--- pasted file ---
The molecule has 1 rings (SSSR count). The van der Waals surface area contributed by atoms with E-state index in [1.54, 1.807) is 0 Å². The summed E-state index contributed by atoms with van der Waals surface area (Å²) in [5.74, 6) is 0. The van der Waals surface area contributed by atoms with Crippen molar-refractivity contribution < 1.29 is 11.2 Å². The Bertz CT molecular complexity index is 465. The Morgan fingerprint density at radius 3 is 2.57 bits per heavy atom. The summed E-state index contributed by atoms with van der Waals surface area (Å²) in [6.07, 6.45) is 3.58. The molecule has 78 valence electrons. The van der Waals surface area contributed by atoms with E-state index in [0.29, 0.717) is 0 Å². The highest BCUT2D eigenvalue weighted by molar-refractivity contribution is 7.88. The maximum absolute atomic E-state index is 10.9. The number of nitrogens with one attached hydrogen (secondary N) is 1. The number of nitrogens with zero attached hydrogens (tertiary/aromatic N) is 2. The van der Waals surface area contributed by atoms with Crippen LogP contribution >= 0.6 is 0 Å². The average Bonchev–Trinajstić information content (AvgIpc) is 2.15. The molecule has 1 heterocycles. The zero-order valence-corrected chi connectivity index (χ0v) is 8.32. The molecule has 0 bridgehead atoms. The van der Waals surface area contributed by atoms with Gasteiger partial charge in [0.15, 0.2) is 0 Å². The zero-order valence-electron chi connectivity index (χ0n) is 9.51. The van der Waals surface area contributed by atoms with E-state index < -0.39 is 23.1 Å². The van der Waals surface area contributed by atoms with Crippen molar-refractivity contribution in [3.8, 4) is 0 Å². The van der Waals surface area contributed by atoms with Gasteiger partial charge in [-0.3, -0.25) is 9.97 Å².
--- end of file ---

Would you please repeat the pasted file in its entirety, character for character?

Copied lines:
The molecule has 1 rings (SSSR count). The van der Waals surface area contributed by atoms with E-state index in [1.54, 1.807) is 0 Å². The summed E-state index contributed by atoms with van der Waals surface area (Å²) in [5.74, 6) is 0. The van der Waals surface area contributed by atoms with Crippen molar-refractivity contribution < 1.29 is 11.2 Å². The Bertz CT molecular complexity index is 465. The Morgan fingerprint density at radius 3 is 2.57 bits per heavy atom. The summed E-state index contributed by atoms with van der Waals surface area (Å²) in [6.07, 6.45) is 3.58. The molecule has 78 valence electrons. The van der Waals surface area contributed by atoms with E-state index in [0.29, 0.717) is 0 Å². The highest BCUT2D eigenvalue weighted by molar-refractivity contribution is 7.88. The maximum absolute atomic E-state index is 10.9. The number of nitrogens with one attached hydrogen (secondary N) is 1. The number of nitrogens with zero attached hydrogens (tertiary/aromatic N) is 2. The van der Waals surface area contributed by atoms with Crippen LogP contribution >= 0.6 is 0 Å². The average Bonchev–Trinajstić information content (AvgIpc) is 2.15. The molecule has 1 heterocycles. The zero-order valence-corrected chi connectivity index (χ0v) is 8.32. The molecule has 0 bridgehead atoms. The van der Waals surface area contributed by atoms with Gasteiger partial charge in [0.15, 0.2) is 0 Å². The zero-order valence-electron chi connectivity index (χ0n) is 9.51. The van der Waals surface area contributed by atoms with E-state index < -0.39 is 23.1 Å². The van der Waals surface area contributed by atoms with Crippen molar-refractivity contribution in [3.8, 4) is 0 Å². The van der Waals surface area contributed by atoms with Gasteiger partial charge in [-0.3, -0.25) is 9.97 Å².